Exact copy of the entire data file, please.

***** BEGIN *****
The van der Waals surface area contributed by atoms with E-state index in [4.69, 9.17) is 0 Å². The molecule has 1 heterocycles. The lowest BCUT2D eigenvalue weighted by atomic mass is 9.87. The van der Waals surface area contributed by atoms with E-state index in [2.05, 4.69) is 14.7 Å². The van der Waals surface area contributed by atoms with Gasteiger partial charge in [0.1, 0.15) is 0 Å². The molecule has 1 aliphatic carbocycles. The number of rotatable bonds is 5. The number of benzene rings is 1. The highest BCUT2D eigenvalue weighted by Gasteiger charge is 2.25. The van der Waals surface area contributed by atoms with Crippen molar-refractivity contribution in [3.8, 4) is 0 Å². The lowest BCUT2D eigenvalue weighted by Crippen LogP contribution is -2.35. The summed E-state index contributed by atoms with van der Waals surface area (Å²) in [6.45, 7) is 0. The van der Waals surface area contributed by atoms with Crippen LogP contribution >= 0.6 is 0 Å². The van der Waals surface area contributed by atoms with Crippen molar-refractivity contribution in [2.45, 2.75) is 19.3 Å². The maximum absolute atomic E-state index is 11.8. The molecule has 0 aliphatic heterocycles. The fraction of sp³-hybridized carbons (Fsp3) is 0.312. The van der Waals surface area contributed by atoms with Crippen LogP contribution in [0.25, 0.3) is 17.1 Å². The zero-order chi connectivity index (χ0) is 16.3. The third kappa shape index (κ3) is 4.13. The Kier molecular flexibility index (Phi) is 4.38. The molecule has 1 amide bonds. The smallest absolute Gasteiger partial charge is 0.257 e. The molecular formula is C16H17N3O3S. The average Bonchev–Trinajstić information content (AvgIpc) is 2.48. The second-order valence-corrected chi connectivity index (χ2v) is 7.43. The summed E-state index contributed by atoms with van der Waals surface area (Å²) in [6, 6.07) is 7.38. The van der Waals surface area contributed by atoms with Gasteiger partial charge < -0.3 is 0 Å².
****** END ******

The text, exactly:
The van der Waals surface area contributed by atoms with E-state index in [4.69, 9.17) is 0 Å². The molecule has 1 heterocycles. The lowest BCUT2D eigenvalue weighted by atomic mass is 9.87. The van der Waals surface area contributed by atoms with E-state index in [2.05, 4.69) is 14.7 Å². The van der Waals surface area contributed by atoms with Gasteiger partial charge in [0.1, 0.15) is 0 Å². The molecule has 1 aliphatic carbocycles. The number of rotatable bonds is 5. The number of benzene rings is 1. The highest BCUT2D eigenvalue weighted by Gasteiger charge is 2.25. The van der Waals surface area contributed by atoms with Crippen molar-refractivity contribution in [3.8, 4) is 0 Å². The lowest BCUT2D eigenvalue weighted by Crippen LogP contribution is -2.35. The summed E-state index contributed by atoms with van der Waals surface area (Å²) in [6.45, 7) is 0. The van der Waals surface area contributed by atoms with Crippen LogP contribution >= 0.6 is 0 Å². The van der Waals surface area contributed by atoms with Crippen molar-refractivity contribution in [2.45, 2.75) is 19.3 Å². The maximum absolute atomic E-state index is 11.8. The molecule has 0 aliphatic heterocycles. The fraction of sp³-hybridized carbons (Fsp3) is 0.312. The van der Waals surface area contributed by atoms with Crippen LogP contribution in [0.25, 0.3) is 17.1 Å². The zero-order chi connectivity index (χ0) is 16.3. The third kappa shape index (κ3) is 4.13. The Kier molecular flexibility index (Phi) is 4.38. The molecule has 1 amide bonds. The smallest absolute Gasteiger partial charge is 0.257 e. The molecular formula is C16H17N3O3S. The average Bonchev–Trinajstić information content (AvgIpc) is 2.48. The second-order valence-corrected chi connectivity index (χ2v) is 7.43. The summed E-state index contributed by atoms with van der Waals surface area (Å²) in [6, 6.07) is 7.38. The van der Waals surface area contributed by atoms with Gasteiger partial charge < -0.3 is 0 Å².